Lesson: with a great foundation for your project, all the next layers will fit and be much more stable, saving countless hours of frustration and needless costs. Spend the time up-front. You will make it up during the project.

 

Assemble the right team

This is an area where we had very little flexibility. With a limited budget (isn’t it always?), our team for the structure build-out was only the two of us. My wife is amazing, and I think I’m not bad with assembling stuff, so we both figured we could do the job. Well, as expected with any project, we had resource problems. Early in the project, my wife fell and broke several ribs. Later in the project, my back gave out from too much heavy lifting and bending. Fortunately, as evidenced by the fact we are still married, we didn’t have to endure a common resource problem: turnover. So, we started with two able bodies and ended with about one between the two of us. Given that this greenhouse is 600 square feet in area and 16 feet tall and consists of 6,000 lbs of aluminum and glass parts, it turned out we were seriously under-staffed for this project. And, we had a project deadline that was unalterable, as it is determined by Mother Nature.

Lesson: Staff appropriately for the schedule and have contingency plans for unexpected resource problems!

 

Solve problems creatively

The greenhouse kit we purchased went together in stages, which are documented  in the drawings and instructions that accompanied the kit. Unfortunately, some of the instructions were not applicable to our kit, as we ordered a fairly uncommon collection of features. And, a few of the assembly steps were geared for a much smaller structure. With our tall model, and especially because there were only the two of us, we found ourselves scratching our heads a lot with questions like, “How in the heck are going to lift that 175 pound truss into place? We had hundreds of discussions with each other trying to come up with creative ways to assemble a given element. If we had another four strong people to help, it would have gone together much faster.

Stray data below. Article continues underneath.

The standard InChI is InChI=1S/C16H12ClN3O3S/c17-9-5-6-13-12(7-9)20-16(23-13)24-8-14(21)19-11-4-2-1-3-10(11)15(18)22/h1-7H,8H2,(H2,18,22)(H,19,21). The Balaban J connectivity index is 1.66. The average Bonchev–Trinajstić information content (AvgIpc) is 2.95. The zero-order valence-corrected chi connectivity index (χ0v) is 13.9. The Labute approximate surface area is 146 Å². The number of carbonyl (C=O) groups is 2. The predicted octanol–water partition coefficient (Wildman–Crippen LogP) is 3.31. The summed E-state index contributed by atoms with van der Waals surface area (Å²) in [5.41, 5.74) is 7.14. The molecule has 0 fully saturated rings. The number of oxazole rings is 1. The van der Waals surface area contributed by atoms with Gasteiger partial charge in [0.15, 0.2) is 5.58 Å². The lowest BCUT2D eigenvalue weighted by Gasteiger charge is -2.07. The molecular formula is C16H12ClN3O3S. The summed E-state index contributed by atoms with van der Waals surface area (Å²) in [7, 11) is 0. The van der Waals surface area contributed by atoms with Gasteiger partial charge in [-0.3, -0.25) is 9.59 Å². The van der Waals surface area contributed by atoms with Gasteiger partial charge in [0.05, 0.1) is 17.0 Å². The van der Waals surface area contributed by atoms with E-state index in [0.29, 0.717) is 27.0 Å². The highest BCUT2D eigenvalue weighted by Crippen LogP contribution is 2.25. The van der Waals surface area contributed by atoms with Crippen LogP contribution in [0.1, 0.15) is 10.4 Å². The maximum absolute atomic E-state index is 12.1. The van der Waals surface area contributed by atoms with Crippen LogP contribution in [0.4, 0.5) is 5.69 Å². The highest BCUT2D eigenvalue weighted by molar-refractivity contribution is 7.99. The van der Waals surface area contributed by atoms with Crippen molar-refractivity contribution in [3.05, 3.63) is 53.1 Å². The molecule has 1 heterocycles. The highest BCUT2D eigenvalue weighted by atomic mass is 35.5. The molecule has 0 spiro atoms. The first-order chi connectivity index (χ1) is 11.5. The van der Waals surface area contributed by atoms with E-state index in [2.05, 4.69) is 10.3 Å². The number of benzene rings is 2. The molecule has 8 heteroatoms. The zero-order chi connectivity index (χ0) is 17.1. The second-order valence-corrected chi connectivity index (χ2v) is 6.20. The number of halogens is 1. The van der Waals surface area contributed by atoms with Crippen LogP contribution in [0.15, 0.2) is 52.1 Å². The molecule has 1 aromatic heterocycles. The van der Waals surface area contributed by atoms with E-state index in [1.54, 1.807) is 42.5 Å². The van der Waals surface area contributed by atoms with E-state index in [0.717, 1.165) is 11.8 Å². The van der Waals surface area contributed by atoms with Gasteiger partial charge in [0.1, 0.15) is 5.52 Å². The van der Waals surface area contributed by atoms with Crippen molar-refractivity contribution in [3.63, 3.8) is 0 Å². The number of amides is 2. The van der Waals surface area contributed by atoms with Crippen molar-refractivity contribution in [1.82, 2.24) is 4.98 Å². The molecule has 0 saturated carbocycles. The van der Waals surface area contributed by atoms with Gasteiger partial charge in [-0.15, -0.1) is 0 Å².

Lesson: No matter how impossible it may seem at the outset, most any prolem can be solved, given enough time, creativity, and that good ole can-do attitude.

Next post I’ll cover he last three: celebrate successes, set clear goals, and be realistic with your schedule.

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About the Author

Loyal has more than 28 years of project engineering and management experience in R&D, manufacturing, and information technology. He has worked in the high-tech industry as a design engineer, R&D section manager and manufacturing engineering manager, and has led teams that included virtual and telecommuting contributors from all over the world. He is an expert in the use of collaborative technologies for virtual teams and has led advanced technology development efforts to improve the effectiveness of virtual workers. He is founder of calendarism.com and leads a blog site for virtual teams and collaboration tools at commutezero.com. He has a degree in Electronics and Computer Science and lives in California's Silicon Valley. Loyal can be contacted at loyal@commutezero.com